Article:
http://img57.imageshack.us/img57/5647/integraljr9.jpg [Broken]

Can anybody please help me explain how to do this step-by-step by using the techniques of integration?

Thank you.

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VietDao29
Homework Helper
There should be a chaper in your textbook about trigonometric integral. You can take a look at it.
Generally, to integrate:
$$\int \tan ^ {2n}x dx$$, or $$\int \cot ^ {2n}x dx$$, we can do as follow:
Say, we want to integrate:
$$\int \tan ^ 6 x dx = \int ( \tan ^ 6 x + \tan ^ 4 x - \tan ^ 4 x - \tan ^ 2 x + \tan ^ 2 x + 1 - 1) dx$$
$$= \int \tan ^ 4 x (\tan ^ 2 x + 1) dx - \int \tan ^ 2 x (\tan ^ 2 x + 1) dx + \int \sec ^ 2 x dx - \int dx$$
$$= \int \tan ^ 4 x \sec ^ 2 x dx - \int \tan ^ 2 x \sec ^ 2 x dx + \int \sec ^ 2 x dx - \int dx$$
$$= \int \tan ^ 4 x d(\tan x) - \int \tan ^ 2 x d(\tan x) + \int \sec ^ 2 x dx - \int dx$$
$$= \frac{\tan ^ 5 x}{5} - \frac{\tan ^ 3 x}{3} + \tan x - x + C$$.
Ok, can you go from here? :)

For the problem I posted, don't I have to switch "cot" to "cos/sin" (ratio identity) and then use the half-angle/double identities?

VietDao29
Homework Helper
p4nda said:
For the problem I posted, don't I have to switch "cot" to "cos/sin" (ratio identity) and then use the half-angle/double identities?
If you change to sin, and cos, and work from there, I think you will be messed up. You'll get some expression quite 'ugly'. You can try to see if it works. :)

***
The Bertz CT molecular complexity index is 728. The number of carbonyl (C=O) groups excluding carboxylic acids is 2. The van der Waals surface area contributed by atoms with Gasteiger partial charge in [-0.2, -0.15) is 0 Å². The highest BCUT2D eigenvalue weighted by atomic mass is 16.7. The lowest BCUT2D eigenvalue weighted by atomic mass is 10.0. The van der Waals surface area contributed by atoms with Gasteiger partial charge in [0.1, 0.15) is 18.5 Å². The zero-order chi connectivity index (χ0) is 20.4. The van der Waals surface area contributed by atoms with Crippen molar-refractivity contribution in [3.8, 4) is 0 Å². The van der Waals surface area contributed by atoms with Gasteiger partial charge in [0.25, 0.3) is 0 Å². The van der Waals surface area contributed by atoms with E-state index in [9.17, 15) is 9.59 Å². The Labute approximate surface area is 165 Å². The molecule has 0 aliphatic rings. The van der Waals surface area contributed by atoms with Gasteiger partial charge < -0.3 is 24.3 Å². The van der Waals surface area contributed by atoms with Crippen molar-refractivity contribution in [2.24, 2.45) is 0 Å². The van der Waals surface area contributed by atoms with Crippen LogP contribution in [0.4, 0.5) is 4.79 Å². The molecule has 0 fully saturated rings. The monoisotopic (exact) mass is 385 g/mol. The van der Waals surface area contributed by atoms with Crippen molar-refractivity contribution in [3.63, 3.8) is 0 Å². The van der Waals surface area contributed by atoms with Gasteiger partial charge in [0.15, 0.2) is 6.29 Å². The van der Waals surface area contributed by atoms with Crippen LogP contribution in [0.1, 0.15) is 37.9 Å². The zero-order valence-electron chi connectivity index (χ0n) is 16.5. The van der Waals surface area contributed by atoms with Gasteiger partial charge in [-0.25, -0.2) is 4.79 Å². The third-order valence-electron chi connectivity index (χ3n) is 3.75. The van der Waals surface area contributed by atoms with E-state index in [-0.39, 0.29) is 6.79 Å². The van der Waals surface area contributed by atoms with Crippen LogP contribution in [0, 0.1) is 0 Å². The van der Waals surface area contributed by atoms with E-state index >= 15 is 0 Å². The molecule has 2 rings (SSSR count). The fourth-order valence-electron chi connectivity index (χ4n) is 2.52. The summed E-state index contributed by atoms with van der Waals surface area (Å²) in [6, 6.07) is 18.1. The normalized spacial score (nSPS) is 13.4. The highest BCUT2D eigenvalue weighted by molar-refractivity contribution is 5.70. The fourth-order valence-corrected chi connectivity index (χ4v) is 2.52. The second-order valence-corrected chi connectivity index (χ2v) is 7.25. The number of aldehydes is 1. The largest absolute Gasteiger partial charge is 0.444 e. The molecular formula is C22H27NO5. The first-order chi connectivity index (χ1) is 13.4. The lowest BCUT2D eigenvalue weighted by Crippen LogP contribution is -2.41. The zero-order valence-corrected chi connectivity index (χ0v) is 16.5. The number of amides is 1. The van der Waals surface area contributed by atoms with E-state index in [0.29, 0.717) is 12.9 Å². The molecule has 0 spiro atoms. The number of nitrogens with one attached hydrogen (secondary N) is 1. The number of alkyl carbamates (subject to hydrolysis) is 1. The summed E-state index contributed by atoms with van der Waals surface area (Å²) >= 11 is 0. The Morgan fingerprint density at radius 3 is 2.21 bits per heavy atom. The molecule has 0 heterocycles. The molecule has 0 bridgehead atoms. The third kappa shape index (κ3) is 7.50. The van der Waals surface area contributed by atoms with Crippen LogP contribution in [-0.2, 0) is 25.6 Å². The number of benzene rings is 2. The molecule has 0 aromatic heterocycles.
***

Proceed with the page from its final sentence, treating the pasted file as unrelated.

Anyway, have you tried the way I suggested? Did you get the answer?
In the example, I used the identity: sec2x = tan2x + 1.
To tackle the problem you asked, you should note that: csc2x = cot2x + 1.

I really appreciate your help, but I'm still kind of lost. I understand how to do the ones with a "6" exponential, but usually the ones with a "4" exponential confuses me. The integrals with a trig. function alone with an "even" exponential (e.g. Tan^[x]) is what gets me. However, I understand the integrals with two trig. functions (e.g. Tan^3[x]Sec^4[x]). For the integral with a single trig. function and a "4" exponential, are you supposed to split it into two (ex. Cot^2[x]Cot^2[x])?

I tried doing my posted problem and I got:
1/3csc^3[x] - cscx + C

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VietDao29
Homework Helper
p4nda said:
I really appreciate your help, but I'm still kind of lost. I understand how to do the ones with a "6" exponential, but usually the ones with a "4" exponential confuses me. The integrals with a trig. function alone with an "even" exponential (e.g. Tan^[x]) is what gets me. However, I understand the integrals with two trig. functions (e.g. Tan^3[x]Sec^4[x]). For the integral with a single trig. function and a "4" exponential, are you supposed to split it into two (ex. Cot^2[x]Cot^2[x])?
You can add, and then subtract cot2x, and 1 respectively. Like this:
$$\cot ^ 4 x = \cot ^ 4 x + \cot ^ 2 x - \cot ^ 2 x - 1 + 1$$
Then we'll try to factor the expression, and we have:
$$\cot ^ 4 x = \cot ^ 4 x + \cot ^ 2 x - \cot ^ 2 x - 1 + 1 = \cot ^ 2 x (\cot ^ 2 x + 1) - (\cot ^ 2 x + 1) + 1 = \cot ^ 2 x \csc ^ 2 x - \csc x + \fbox{1}$$.
The main aim is to factor it so that csc2x appear, and we can then use the substitution:
$$u = \cot x \Rightarrow du = - \csc ^ 2 x$$
It's the same as my example above. :)
I tried doing my posted problem and I got:
1/3csc^3[x] - cscx + C
Be careful with the signs. And you are forgetting an x there. After factoring, you'll be left with a 1 (see the boxed part above). The answer should be:
something + x + C
Can you go from here? :)